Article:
The doctrine of vicarious atonement, or infinite satisfaction for the sins of men by the death of Jesus Christ, is utterly opposed to the spirit and character of the Gospel, which is a message of love from a God of love.

I have already said that the doctrine is founded on wrong views of the character of God. We believe God to be immutable, unchangeable, the same forever and ever, without variableness or shadow of turning - therefore, it is not possible that a change can be effected in Him, as to any of his own perfections, or “his dispositions towards any of his creatures.” But this doctrine of atonement is plainly founded on the very supposition of such change:— that as before the death of Christ, God was filled with “ wrath and vindictive fury," Christ, by his death, appeased that wrath, or turned it into grace. The very necessity of the doctrine arises, not from the nature of man, but the supposed nature of God, since it is represented as designed to take effect on that nature

it being necessary, in such interpretation, that Christ should suffer and die, not to make man'worthy to be forgiven, but God able or willing to forgive. .

We believe God to be a being of spotless holiness; infinite in holiness, the Holy One. Consequently he cannot look on sin with approbation. But how can we reconcile with such belief this doctrine, which represents a being without sin suffering the punishment of the really guilty ? Is this consistent with holiness? Were I to become a murderer or a thief, what would you think of the judge or the law that should set me free, and send an in. nocent man, in my stead, to the prison or the scaffold ! Would my character be altered thereby? Should I not still be chargeable with the guilt of murder or theft, though I thus escaped the penalty due to the murderer or thief? Could I be received into favor as innocent, made so by the death of my substitute ? Would it not be more correct to say, according to this interpretation, that the death of Christ, instead of taking away the sins of the world, takes away the anger of God for those sins, at the expense of his holiness.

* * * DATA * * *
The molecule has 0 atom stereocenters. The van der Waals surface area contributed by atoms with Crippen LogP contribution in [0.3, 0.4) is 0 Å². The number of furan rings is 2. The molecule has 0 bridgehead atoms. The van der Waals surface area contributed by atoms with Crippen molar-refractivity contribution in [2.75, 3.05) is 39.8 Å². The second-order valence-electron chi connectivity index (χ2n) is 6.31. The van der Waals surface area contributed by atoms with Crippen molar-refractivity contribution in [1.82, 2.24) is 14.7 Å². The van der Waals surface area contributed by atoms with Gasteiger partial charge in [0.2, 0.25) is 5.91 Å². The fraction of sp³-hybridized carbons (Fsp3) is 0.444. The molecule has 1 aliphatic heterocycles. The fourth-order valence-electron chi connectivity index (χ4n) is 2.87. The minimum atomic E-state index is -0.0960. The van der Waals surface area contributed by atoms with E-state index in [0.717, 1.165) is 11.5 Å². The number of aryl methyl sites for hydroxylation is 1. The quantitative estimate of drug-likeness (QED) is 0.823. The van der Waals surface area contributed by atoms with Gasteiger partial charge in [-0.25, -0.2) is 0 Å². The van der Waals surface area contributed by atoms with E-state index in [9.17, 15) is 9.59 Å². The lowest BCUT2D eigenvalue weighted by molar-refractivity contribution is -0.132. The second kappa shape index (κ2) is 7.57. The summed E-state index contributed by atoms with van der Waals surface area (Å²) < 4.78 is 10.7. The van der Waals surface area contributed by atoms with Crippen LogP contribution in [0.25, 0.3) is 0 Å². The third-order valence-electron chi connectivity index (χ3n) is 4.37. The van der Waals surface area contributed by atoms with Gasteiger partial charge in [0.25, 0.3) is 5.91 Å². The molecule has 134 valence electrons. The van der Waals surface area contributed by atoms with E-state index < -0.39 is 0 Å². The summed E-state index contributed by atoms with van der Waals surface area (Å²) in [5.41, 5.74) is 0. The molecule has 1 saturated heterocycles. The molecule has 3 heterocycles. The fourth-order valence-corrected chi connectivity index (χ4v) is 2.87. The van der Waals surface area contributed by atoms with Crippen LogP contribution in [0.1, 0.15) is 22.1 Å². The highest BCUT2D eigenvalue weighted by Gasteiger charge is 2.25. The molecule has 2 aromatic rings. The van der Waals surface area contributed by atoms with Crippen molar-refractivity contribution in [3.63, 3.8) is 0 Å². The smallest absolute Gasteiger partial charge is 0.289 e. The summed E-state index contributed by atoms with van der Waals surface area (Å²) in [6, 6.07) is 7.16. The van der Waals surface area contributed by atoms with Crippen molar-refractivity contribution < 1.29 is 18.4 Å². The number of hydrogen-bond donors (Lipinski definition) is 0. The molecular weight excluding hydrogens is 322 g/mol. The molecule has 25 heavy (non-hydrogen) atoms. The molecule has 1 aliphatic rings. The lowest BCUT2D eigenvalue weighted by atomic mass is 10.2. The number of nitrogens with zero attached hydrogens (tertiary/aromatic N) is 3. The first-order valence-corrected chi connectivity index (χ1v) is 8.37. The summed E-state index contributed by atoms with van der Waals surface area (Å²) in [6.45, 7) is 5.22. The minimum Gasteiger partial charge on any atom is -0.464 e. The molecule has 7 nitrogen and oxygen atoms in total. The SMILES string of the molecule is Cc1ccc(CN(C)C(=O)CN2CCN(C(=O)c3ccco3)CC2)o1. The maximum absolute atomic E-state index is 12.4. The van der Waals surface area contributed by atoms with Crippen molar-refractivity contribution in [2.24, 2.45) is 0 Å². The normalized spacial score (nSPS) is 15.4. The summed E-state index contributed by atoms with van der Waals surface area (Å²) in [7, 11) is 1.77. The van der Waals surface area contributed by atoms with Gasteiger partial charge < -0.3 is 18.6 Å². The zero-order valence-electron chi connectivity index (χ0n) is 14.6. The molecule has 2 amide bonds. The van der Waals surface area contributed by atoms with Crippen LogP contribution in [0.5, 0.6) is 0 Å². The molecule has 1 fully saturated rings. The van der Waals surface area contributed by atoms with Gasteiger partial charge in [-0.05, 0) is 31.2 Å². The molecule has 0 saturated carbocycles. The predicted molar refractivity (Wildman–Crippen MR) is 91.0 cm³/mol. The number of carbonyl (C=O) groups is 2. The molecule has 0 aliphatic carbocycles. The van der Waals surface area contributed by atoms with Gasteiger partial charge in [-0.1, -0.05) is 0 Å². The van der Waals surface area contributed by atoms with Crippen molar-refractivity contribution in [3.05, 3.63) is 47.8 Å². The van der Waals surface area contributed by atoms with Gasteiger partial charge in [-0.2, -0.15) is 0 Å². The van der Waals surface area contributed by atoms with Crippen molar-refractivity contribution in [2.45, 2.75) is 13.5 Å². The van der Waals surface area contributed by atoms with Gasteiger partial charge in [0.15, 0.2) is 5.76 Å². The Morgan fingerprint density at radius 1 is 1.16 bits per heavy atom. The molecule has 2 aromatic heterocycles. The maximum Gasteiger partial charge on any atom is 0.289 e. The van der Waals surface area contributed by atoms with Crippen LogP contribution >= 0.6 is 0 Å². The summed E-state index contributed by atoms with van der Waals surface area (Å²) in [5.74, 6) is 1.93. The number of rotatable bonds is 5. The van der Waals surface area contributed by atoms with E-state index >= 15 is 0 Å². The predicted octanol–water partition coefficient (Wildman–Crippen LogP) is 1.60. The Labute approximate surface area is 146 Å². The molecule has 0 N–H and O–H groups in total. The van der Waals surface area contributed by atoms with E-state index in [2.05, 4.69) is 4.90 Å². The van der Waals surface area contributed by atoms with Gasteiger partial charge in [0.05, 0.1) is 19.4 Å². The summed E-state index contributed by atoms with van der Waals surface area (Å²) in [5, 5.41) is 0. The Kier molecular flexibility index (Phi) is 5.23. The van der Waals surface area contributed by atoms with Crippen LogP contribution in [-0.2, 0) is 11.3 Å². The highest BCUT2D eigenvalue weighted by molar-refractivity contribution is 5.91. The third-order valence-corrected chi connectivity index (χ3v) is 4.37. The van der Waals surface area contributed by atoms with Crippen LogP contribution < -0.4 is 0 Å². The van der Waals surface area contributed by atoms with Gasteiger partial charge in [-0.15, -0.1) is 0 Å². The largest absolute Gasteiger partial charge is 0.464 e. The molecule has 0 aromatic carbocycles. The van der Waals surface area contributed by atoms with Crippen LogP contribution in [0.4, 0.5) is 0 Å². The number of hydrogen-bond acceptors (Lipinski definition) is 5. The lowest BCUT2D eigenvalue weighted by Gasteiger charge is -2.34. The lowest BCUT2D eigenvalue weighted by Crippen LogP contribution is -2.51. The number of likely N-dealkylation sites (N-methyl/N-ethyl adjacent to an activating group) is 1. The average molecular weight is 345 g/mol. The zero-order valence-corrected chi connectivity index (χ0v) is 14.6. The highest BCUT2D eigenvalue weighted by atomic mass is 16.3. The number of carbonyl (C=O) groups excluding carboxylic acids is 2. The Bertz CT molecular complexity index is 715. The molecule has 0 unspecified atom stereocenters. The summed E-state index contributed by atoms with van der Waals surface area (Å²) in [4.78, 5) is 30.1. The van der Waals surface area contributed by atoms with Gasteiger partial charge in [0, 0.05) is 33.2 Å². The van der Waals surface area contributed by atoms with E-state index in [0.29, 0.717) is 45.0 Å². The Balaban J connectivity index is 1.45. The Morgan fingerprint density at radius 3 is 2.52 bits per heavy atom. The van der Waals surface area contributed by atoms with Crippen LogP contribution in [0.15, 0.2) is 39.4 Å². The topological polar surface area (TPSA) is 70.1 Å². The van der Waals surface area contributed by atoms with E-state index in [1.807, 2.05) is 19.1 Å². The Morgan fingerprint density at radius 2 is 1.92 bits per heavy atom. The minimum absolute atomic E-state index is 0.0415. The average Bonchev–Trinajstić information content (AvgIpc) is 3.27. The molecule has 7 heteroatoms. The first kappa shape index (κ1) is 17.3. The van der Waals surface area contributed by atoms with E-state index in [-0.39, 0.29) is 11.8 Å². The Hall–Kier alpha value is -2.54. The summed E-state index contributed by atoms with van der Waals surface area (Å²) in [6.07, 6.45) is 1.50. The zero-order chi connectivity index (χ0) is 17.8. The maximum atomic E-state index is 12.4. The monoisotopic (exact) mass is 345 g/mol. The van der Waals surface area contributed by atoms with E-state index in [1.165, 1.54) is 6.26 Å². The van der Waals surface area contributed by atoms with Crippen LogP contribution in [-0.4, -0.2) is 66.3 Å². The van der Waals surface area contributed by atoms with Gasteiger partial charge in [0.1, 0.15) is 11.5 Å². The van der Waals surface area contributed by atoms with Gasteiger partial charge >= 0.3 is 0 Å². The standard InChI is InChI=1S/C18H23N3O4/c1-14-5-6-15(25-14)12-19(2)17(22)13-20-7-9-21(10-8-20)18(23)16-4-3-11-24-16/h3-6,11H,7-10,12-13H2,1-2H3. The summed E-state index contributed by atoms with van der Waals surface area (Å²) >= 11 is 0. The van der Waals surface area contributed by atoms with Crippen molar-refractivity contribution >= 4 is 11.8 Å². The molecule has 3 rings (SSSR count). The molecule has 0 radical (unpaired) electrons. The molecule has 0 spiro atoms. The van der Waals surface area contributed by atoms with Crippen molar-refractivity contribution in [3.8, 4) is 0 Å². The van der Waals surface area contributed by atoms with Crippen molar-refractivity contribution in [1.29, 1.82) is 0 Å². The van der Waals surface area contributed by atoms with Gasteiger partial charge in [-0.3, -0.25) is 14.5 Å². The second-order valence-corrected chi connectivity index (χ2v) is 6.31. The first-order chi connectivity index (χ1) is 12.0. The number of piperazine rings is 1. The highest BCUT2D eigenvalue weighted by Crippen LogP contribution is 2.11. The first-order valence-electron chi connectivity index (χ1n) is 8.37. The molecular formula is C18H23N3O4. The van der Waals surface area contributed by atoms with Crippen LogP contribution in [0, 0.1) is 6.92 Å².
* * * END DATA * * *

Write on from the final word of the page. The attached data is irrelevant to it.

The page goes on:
We believe God is a being of unlimited, unchanging, never ceasing mercy. But how is this doctrine consistent with mercy? We are told by one defender of it, “ God stood upon full satisfaction, and would not remit one sin without it.” Is this mercy? We are told by another advocate that“ unless Christ mediate for us, we may pray our hearts out, all will signify nothing, God will neither grant what we desire, nor accept of any thing we do.” Is this mercy? It is the mercy of the creditor, that opens the prison door when some one has interfered and paid the full demand. We are told, again, “ In a strict and proper sense, the Infinite God doth not forgive sin, for sure I am, that debt can never be forgiven, which is paid." Is this mercy? But, without considering each of the divine perfections, it is sufficient to say, we cannot place the character of God in any point of view, without finding it impossible to reconcile it with this doctrine of Atonement.

What is the character of the Gospel ? I have called it a message of love. It is so, in the widest meaning of that comprehensive word. Its first command is love to that God from whom it came. But, I ask, how is it possible to love such a God as this doctrine represents him to be. An inexorable, vindictive being, unwilling to pardon, seeking the destruction of his creatures, and only prevented from condemning them to endless misery, by the superior benevolence of one who interposes to shield and save, by taking on himself the whole weight of divine wrath. Oh no! we can not love such a being; it is not in our nature to do so. We may fear and tremble even to agony, but we can not love. What, then, must we think of a doctrine which thus forbids us to love our God.

The second command of the Gospel is, to love one another. Are we to love one another as this doctrine represents God loving us ? What does the Gospel tell us of forgiving one another? Are we to forgive in the same way, that this doctrine represents God as forgiving us ? Are we to forgive men their trespasses in the same way that this doctrine represents God as forgiving our trespasses? We are commanded to overcome evil with good; to return blessing for cursing; if thy brother repent, thou shalt forgive him, and “if he trespass against thee seven